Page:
You are a big admirer of Saul Bellow. Do you ever think about doing something similar to his Ravelstein and memorialising your friend Christopher Hitchens?
There’s quite a lot about him in three of my books: Experience, the memoir; Koba the Dread, the book about Stalin; and the novel The Pregnant Widow — he’s the main character’s brother. When I say ‘is’, I mean changing what I had to change. So I feel I’ve already done him a bit, but maybe, maybe I’ll write a book called Hitchens.
The title character of Lionel Asbo is a fan of internet porn. How do you think pornography has affected our culture?
No one knows, but I would say that it’s an attack on love and on significance in relationships, significance in sex. Years and years ago, someone defined pornography as hatred of significance in sex. That’s what pornography does. There’s no more talk about love in pornography than there is about having babies, is there? It doesn’t come up. It’s as if you made babies by some other way, like sneezing at each other or something, but certainly not with sex; that has nothing to do with it at all. And I think that’s a big disconnection for human beings. It wouldn’t have occurred to anyone 30 years ago that sex wasn’t connected with reproduction. But now, the chasm between the two is huge. I think it will be tremendously significant if and when women assent to pornography. And more and more are. This is what feminist literature is saying: Ariel Levy, Natasha Walter. It’s still only partial, but once most women like pornography, it’s all over. Even the most educated young women who are at Cambridge or Oxford say they don’t want emotion in their relationships with boys. They don’t read poetry, either.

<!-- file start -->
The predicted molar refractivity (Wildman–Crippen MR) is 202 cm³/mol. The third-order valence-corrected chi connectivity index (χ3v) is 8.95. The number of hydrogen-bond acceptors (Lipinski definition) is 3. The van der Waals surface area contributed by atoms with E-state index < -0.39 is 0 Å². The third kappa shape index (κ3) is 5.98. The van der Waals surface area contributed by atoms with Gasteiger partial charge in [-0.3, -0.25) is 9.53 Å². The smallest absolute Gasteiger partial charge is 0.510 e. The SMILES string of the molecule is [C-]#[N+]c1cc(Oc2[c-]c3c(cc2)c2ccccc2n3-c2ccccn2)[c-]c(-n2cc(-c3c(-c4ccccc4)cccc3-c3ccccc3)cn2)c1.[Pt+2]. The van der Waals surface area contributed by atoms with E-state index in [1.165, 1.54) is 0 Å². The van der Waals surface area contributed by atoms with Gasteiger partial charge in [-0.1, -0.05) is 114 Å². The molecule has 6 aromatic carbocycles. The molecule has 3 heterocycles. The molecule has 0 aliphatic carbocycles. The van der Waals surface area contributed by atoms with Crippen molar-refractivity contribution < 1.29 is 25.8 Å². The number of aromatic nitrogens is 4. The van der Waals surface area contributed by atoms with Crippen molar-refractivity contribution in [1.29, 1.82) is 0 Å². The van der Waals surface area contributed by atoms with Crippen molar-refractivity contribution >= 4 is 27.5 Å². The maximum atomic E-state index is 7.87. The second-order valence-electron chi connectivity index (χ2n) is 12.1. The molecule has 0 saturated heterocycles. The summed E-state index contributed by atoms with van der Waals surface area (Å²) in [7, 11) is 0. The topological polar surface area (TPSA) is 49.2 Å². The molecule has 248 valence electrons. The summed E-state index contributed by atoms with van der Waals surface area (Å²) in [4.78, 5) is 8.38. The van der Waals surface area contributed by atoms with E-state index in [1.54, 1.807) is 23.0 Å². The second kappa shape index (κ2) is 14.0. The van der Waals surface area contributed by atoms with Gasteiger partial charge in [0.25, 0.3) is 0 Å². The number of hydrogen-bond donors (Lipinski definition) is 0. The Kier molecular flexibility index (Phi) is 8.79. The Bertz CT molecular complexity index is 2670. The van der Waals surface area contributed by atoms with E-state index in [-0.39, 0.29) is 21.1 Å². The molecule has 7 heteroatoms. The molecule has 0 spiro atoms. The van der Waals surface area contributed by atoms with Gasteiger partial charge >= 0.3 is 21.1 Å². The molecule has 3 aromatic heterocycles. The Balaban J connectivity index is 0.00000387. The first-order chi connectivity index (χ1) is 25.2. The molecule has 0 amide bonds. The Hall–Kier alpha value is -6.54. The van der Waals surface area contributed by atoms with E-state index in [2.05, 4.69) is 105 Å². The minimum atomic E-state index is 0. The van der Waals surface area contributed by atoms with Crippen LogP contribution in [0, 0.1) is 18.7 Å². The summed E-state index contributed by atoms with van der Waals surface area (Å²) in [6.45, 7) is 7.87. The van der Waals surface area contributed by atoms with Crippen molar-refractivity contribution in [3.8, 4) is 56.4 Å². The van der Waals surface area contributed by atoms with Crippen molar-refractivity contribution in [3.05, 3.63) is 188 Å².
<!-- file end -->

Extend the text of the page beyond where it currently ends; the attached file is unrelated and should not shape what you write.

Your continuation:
History has speeded up in the last generation, and that is antithetical to poetry. What a poem does, what a lyric poem does, is stop the clock and say we’re going to examine this moment. Shh! Stop the clock. And people are too hyper for that now. They don’t like to stop the clock. The clock is running too fast for them. And also, a huge part of poetry is self-communion. When you read a poem, you’re communing with yourself in a deep way. People don’t like that. Why do you think they’re on their phones all the time? They don’t like being alone. They’re like children; they get all frantic if they’re alone, they feel lost. So people go around mumbling to their associates. They have that wire. You see them mumbling. And it’s not an introspective culture. They talk about dumbing down, but there’s also such a thing as numbing down. They don’t want to be sensitive.
But surely writers are still sensitive — still writing emotional books?
Literature is always full of emotion. But that doesn’t mean that everyday life is, and it’s only the literary people who feel things any more. The rest — they’ve given up.
This article first appeared in the print edition of The Spectator magazine, dated 16 June 2012Tags: iapps